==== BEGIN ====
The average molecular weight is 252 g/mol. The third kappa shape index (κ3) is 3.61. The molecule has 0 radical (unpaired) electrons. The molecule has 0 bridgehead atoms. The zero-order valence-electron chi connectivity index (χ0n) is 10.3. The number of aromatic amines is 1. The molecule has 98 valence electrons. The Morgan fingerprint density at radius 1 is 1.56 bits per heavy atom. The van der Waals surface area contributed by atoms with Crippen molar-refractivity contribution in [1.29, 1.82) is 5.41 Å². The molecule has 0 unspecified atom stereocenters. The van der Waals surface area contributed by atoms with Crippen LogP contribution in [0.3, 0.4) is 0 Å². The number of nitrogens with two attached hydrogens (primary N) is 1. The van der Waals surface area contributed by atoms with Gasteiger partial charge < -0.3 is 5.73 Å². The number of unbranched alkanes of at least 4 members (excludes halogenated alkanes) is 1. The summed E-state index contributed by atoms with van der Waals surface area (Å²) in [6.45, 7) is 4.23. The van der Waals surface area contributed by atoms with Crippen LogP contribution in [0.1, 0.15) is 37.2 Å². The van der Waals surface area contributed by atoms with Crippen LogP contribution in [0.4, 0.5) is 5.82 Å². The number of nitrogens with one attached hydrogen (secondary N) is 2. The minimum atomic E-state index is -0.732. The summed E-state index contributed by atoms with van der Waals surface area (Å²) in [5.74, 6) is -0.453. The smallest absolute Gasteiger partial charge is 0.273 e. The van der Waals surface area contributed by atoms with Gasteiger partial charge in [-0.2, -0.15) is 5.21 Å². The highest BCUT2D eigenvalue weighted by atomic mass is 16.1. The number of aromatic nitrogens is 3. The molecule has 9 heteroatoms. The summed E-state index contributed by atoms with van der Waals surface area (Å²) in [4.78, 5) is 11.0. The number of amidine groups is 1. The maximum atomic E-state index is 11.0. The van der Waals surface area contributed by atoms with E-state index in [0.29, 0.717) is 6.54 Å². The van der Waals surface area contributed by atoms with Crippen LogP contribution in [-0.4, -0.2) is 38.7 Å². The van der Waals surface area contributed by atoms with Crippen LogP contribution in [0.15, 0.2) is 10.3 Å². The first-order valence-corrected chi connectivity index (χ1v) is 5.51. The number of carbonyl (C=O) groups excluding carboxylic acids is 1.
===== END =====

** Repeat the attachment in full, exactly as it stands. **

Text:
The average molecular weight is 252 g/mol. The third kappa shape index (κ3) is 3.61. The molecule has 0 radical (unpaired) electrons. The molecule has 0 bridgehead atoms. The zero-order valence-electron chi connectivity index (χ0n) is 10.3. The number of aromatic amines is 1. The molecule has 98 valence electrons. The Morgan fingerprint density at radius 1 is 1.56 bits per heavy atom. The van der Waals surface area contributed by atoms with Crippen molar-refractivity contribution in [1.29, 1.82) is 5.41 Å². The molecule has 0 unspecified atom stereocenters. The van der Waals surface area contributed by atoms with Crippen LogP contribution in [0.3, 0.4) is 0 Å². The number of nitrogens with two attached hydrogens (primary N) is 1. The van der Waals surface area contributed by atoms with Gasteiger partial charge < -0.3 is 5.73 Å². The number of unbranched alkanes of at least 4 members (excludes halogenated alkanes) is 1. The summed E-state index contributed by atoms with van der Waals surface area (Å²) in [6.45, 7) is 4.23. The van der Waals surface area contributed by atoms with Crippen LogP contribution in [0.1, 0.15) is 37.2 Å². The van der Waals surface area contributed by atoms with Crippen LogP contribution in [0.4, 0.5) is 5.82 Å². The number of nitrogens with one attached hydrogen (secondary N) is 2. The minimum atomic E-state index is -0.732. The summed E-state index contributed by atoms with van der Waals surface area (Å²) in [5.74, 6) is -0.453. The smallest absolute Gasteiger partial charge is 0.273 e. The van der Waals surface area contributed by atoms with Gasteiger partial charge in [-0.2, -0.15) is 5.21 Å². The highest BCUT2D eigenvalue weighted by atomic mass is 16.1. The number of aromatic nitrogens is 3. The molecule has 9 heteroatoms. The summed E-state index contributed by atoms with van der Waals surface area (Å²) in [4.78, 5) is 11.0. The number of amidine groups is 1. The maximum atomic E-state index is 11.0. The van der Waals surface area contributed by atoms with E-state index in [0.29, 0.717) is 6.54 Å². The van der Waals surface area contributed by atoms with Crippen LogP contribution in [-0.4, -0.2) is 38.7 Å². The van der Waals surface area contributed by atoms with Crippen LogP contribution in [0.15, 0.2) is 10.3 Å². The first-order valence-corrected chi connectivity index (χ1v) is 5.51. The number of carbonyl (C=O) groups excluding carboxylic acids is 1.